2010 Subaru Outback Wagon Review | Edmunds.com
 

2010 Subaru Outback Wagon

 
 

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Subaru Outback Features and Specs

Features & Specs

  • Engine 2.5 L Flat 4-cylinder
  • Drivetrain All Wheel Drive
  • Transmission CVT Automatic
  • Horse Power 170 hp @ 5600 rpm
  • Fuel Economy 22/29 mpg
  • Bluetooth Yes
  • Navigation No
  • Heated Seats Yes
 

Review of the 2010 Subaru Outback

  • The all-new 2010 Subaru Outback remains an outdoorsman's choice, offering all-weather traction and even more interior space than before. Those in less rugged climes will find it an appealing alternative to conventional wagons and crossovers.

  • Safety
  • Pros

    Spacious interior, crossover-besting cargo space, comfortable ride, simple controls on lower trims, commendable off-road performance for a wagon.

  • Cons

    Lacks agility, numb-on-center steering, awkward styling.

  • What's New for 2010

    The 2010 Subaru Outback has been fully redesigned. Changes include more interior room, more dramatic styling and new features.

 
What Others Are Saying

Customer Reviews

  Average Consumer Rating (75 total reviews)

6 of 6 people found this review helpful

Very disappointed

by on
Vehicle: 2010 Subaru Outback 2.5i Limited 4dr Wagon AWD (2.5L 4cyl CVT)

Bought this car new off the lot and I have owned it for 1.5 years. From the very start I've had nothing but problems. Here's a list of issues: The GPS hard drive unit crapped out, entire unit replaced. Sun roof leaked twice in the first rains. Had to have new seals put in and buy a car cover. Sound system has been horrible from the start. At low volume the sound goes in and out in waves. Plastic seat casing along driver side seat kept popping off the track and then cracked. Passenger seat motor died, replaced. Check engine light keeps reappearing for gas cap (erroneously). Electronic e-break system keeps getting stuck engaged causing excessive wear. There's more but I'm out of characters.



3 of 3 people found this review helpful

Still happy after a year

by on
Vehicle: 2010 Subaru Outback 2.5i Limited 4dr Wagon AWD (2.5L 4cyl CVT)

It has been about a year of ownership of my Outback. This is the family's 3rd Subaru and my 2nd Outback. It may be too nice a car for me. Subaru owners use their car for hard work, rough terrain and bad weather. The 2010 model change made the car nicely refined and still able to perform those utilitarian functions. The upgraded audio/Bluetooth option was a good investment. I love the CVT transmission: in the mountains it adjusts as necessary instead of the constant shifting up & down on convential trannies. The 4-cylinder is more than adequate to climb on the interstate hills at full speed. The larger interior is great. The gas mileage is much better than expected.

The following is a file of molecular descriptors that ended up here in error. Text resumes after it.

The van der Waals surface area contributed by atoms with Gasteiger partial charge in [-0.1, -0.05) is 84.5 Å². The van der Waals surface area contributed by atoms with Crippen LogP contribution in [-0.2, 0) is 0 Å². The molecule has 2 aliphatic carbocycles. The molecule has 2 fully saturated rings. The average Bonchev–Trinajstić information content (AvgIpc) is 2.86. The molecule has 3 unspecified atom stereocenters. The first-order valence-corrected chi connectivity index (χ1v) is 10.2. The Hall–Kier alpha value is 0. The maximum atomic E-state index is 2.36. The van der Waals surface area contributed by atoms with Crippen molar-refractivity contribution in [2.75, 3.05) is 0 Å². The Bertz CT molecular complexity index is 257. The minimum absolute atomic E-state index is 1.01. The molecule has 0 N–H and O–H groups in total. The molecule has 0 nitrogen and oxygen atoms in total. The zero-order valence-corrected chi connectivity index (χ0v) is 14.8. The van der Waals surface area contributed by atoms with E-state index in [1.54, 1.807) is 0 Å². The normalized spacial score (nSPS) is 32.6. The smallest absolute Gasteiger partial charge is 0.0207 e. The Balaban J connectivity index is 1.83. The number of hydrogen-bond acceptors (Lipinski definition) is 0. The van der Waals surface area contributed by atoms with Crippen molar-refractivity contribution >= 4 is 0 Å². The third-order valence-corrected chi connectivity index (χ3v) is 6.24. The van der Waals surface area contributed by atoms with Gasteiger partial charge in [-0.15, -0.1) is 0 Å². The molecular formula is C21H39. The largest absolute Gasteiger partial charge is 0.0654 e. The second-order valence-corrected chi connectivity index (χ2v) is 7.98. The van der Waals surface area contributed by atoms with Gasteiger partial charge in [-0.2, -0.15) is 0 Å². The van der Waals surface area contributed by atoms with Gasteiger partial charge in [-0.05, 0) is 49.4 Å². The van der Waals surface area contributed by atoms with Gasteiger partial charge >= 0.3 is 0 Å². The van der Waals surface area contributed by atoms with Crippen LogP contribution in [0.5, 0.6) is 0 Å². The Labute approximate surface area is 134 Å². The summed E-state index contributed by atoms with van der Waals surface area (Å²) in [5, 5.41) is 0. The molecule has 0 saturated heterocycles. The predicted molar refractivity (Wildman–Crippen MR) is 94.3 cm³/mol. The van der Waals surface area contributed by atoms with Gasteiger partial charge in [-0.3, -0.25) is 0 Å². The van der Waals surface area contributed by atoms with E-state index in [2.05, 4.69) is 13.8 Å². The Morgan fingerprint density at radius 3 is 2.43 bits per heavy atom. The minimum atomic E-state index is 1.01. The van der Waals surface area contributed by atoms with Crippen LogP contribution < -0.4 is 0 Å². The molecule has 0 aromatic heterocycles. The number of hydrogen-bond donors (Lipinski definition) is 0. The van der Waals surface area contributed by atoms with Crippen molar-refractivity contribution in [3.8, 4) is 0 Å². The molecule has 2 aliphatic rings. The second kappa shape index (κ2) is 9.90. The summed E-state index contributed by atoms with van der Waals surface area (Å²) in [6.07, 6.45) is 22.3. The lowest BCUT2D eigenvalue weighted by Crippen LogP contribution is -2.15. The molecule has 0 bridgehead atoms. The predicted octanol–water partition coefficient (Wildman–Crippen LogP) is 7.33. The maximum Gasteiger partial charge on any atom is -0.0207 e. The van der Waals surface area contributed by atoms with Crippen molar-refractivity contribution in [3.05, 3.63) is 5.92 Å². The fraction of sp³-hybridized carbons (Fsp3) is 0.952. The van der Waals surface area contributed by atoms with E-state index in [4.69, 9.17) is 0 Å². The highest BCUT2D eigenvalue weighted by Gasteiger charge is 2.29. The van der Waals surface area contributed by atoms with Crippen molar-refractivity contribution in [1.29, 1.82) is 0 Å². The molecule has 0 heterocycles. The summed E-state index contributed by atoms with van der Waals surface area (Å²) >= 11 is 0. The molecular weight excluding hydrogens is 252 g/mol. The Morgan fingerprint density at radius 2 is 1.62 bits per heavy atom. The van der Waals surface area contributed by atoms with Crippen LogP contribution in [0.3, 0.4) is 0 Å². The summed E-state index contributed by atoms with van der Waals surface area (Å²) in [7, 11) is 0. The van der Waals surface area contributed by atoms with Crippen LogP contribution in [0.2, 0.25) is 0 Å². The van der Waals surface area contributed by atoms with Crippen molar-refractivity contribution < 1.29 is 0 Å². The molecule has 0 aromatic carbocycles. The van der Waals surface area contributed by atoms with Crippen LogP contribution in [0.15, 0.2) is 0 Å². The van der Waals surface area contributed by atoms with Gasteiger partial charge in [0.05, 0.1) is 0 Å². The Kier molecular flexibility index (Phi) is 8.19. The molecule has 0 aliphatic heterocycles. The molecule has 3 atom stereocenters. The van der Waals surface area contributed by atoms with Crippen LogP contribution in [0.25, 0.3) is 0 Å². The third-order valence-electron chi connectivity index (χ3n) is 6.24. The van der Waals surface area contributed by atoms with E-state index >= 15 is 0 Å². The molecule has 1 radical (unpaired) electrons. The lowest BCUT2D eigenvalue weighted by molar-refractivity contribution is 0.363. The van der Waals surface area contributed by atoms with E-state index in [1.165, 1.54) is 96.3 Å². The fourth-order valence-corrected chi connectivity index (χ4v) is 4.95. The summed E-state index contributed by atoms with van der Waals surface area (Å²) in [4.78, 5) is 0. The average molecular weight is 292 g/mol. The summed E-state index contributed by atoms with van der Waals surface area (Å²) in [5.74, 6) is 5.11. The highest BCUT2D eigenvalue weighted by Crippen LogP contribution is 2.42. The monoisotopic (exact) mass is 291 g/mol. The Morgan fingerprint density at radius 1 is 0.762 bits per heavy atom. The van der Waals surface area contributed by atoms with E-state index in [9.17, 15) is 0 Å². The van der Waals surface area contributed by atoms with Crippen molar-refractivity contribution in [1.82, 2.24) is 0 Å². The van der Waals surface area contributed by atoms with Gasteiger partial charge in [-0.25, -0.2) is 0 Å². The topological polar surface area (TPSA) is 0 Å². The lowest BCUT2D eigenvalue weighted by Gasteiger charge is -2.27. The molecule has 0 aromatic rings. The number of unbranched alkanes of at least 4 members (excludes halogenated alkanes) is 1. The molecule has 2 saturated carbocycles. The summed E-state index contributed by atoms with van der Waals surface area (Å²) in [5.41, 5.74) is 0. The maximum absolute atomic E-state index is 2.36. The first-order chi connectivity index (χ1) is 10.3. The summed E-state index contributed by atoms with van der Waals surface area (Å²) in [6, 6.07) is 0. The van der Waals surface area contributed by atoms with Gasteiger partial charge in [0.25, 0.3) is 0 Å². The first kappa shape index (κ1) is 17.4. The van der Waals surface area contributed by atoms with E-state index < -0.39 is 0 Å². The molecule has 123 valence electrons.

2 of 2 people found this review helpful

2011 outback 2.5 limited w/auto

by on
Vehicle: 2010 Subaru Outback 2.5i Limited 4dr Wagon AWD (2.5L 4cyl CVT)

Over all, the vehicle is awesome. Had some issues with rattle in roof liner up near the sunroof, front passenger door. Dealer fixed. Another issue now surfaced after the custom installed the ambient light package, now the switch for the vent on the passenger side is stuck in the open position. They also put watered down wiper fluid in the wiper fluid tank during the last oil change. Drove to upstate NY where the washer jets froze up. Had to go to the store and buy real wiper fluid that doesn't freeze, then let the car engine warm up the frozen lines. Other than that, no other issues.



 
 
 
Gas Mileage

EPA-Rated MPG

  • 22
  • cty
/
  • 29
  • highway
Calculate Yearly Fuel Costs
 
 
 
 
 
 
 
 

Full 2010 Subaru Outback Review

What's New for 2010

The 2010 Subaru Outback has been fully redesigned. Changes include more interior room, more dramatic styling and new features.

Introduction

While the Subaru Outback may be named after the flat, desert center of Australia, its past iterations have been most popular in the snowy or more mountainous regions of the United States. Here, the Outback's standard all-wheel drive, rugged nature and general outdoorsy vibe fit right in with typical active lifestyles. However, wagons of any sort have limited appeal in other parts of the country, so Subaru has completely redesigned the 2010 Outback to draw in customers more inclined toward bigger crossovers. The results are mixed.

For one, the 2010 Subaru Outback is much bigger in nearly every dimension. While it may not look that much larger in pictures, park it next to a conventional car or wagon and you'll immediately notice the difference. The Outback is now quite similar to the Toyota Venza, which also bridges the gap between crossover and wagon. Not only does this provide a more visual distinction from traditionally uncool wagons, but it also provides a significant improvement in rear seat space (4 additional inches of legroom) and cargo capacity. Even bigger stuff can be strapped to the roof using the standard, adjustable roof rails that easily swing inward to serve double-duty as cross rails. It's a nifty feature that cuts down on the wind noise and air drag that go along with fixed cross rails.

Unfortunately, this added size means that the Outback has lost the relatively nimble handling that previously set it apart from traditional crossovers. It now feels tall and tippy when driving around corners, and numb steering doesn't instill much confidence either when heading through winding mountain passes. An increase in ground clearance (to 8.7 inches) has improved the Outback's ability to make its way through a field or rutted road undamaged, but for daily use the Outback is no more nimble on-road than the average crossover.